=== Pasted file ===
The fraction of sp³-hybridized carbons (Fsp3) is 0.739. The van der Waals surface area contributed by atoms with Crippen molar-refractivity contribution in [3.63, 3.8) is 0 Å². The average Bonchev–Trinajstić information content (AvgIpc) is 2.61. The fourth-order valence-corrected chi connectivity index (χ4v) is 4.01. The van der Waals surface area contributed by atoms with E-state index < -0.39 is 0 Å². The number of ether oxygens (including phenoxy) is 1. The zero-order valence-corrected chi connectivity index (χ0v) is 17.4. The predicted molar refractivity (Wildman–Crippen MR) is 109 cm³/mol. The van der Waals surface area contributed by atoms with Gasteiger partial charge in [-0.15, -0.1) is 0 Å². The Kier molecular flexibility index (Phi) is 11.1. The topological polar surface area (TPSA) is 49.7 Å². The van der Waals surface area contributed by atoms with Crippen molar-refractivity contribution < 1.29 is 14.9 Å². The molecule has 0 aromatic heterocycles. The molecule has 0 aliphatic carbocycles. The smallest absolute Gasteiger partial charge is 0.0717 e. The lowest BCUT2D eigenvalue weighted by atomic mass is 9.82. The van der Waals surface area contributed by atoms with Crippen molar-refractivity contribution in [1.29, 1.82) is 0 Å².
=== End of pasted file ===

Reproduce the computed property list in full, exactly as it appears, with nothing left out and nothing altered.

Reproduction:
The fraction of sp³-hybridized carbons (Fsp3) is 0.739. The van der Waals surface area contributed by atoms with Crippen molar-refractivity contribution in [3.63, 3.8) is 0 Å². The average Bonchev–Trinajstić information content (AvgIpc) is 2.61. The fourth-order valence-corrected chi connectivity index (χ4v) is 4.01. The van der Waals surface area contributed by atoms with E-state index < -0.39 is 0 Å². The number of ether oxygens (including phenoxy) is 1. The zero-order valence-corrected chi connectivity index (χ0v) is 17.4. The predicted molar refractivity (Wildman–Crippen MR) is 109 cm³/mol. The van der Waals surface area contributed by atoms with Gasteiger partial charge in [-0.15, -0.1) is 0 Å². The Kier molecular flexibility index (Phi) is 11.1. The topological polar surface area (TPSA) is 49.7 Å². The van der Waals surface area contributed by atoms with Crippen molar-refractivity contribution < 1.29 is 14.9 Å². The molecule has 0 aromatic heterocycles. The molecule has 0 aliphatic carbocycles. The smallest absolute Gasteiger partial charge is 0.0717 e. The lowest BCUT2D eigenvalue weighted by atomic mass is 9.82. The van der Waals surface area contributed by atoms with Crippen molar-refractivity contribution in [1.29, 1.82) is 0 Å².